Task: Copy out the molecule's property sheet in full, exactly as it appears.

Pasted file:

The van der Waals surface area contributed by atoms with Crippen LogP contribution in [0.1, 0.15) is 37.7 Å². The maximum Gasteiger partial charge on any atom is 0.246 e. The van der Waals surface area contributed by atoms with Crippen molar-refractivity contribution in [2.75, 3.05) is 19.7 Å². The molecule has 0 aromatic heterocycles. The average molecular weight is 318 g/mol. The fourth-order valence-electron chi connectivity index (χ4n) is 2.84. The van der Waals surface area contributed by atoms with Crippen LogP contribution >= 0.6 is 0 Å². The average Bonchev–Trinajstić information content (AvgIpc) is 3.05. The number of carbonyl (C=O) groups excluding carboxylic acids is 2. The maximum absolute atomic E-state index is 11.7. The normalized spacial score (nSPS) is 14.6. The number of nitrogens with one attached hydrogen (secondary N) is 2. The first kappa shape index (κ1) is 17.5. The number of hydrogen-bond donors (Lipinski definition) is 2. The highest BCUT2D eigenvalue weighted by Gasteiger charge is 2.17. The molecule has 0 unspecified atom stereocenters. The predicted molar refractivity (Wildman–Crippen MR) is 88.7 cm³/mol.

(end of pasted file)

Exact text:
The van der Waals surface area contributed by atoms with Crippen LogP contribution in [0.1, 0.15) is 37.7 Å². The maximum Gasteiger partial charge on any atom is 0.246 e. The van der Waals surface area contributed by atoms with Crippen molar-refractivity contribution in [2.75, 3.05) is 19.7 Å². The molecule has 0 aromatic heterocycles. The average molecular weight is 318 g/mol. The fourth-order valence-electron chi connectivity index (χ4n) is 2.84. The van der Waals surface area contributed by atoms with Crippen LogP contribution >= 0.6 is 0 Å². The average Bonchev–Trinajstić information content (AvgIpc) is 3.05. The number of carbonyl (C=O) groups excluding carboxylic acids is 2. The maximum absolute atomic E-state index is 11.7. The normalized spacial score (nSPS) is 14.6. The number of nitrogens with one attached hydrogen (secondary N) is 2. The first kappa shape index (κ1) is 17.5. The number of hydrogen-bond donors (Lipinski definition) is 2. The highest BCUT2D eigenvalue weighted by Gasteiger charge is 2.17. The molecule has 0 unspecified atom stereocenters. The predicted molar refractivity (Wildman–Crippen MR) is 88.7 cm³/mol.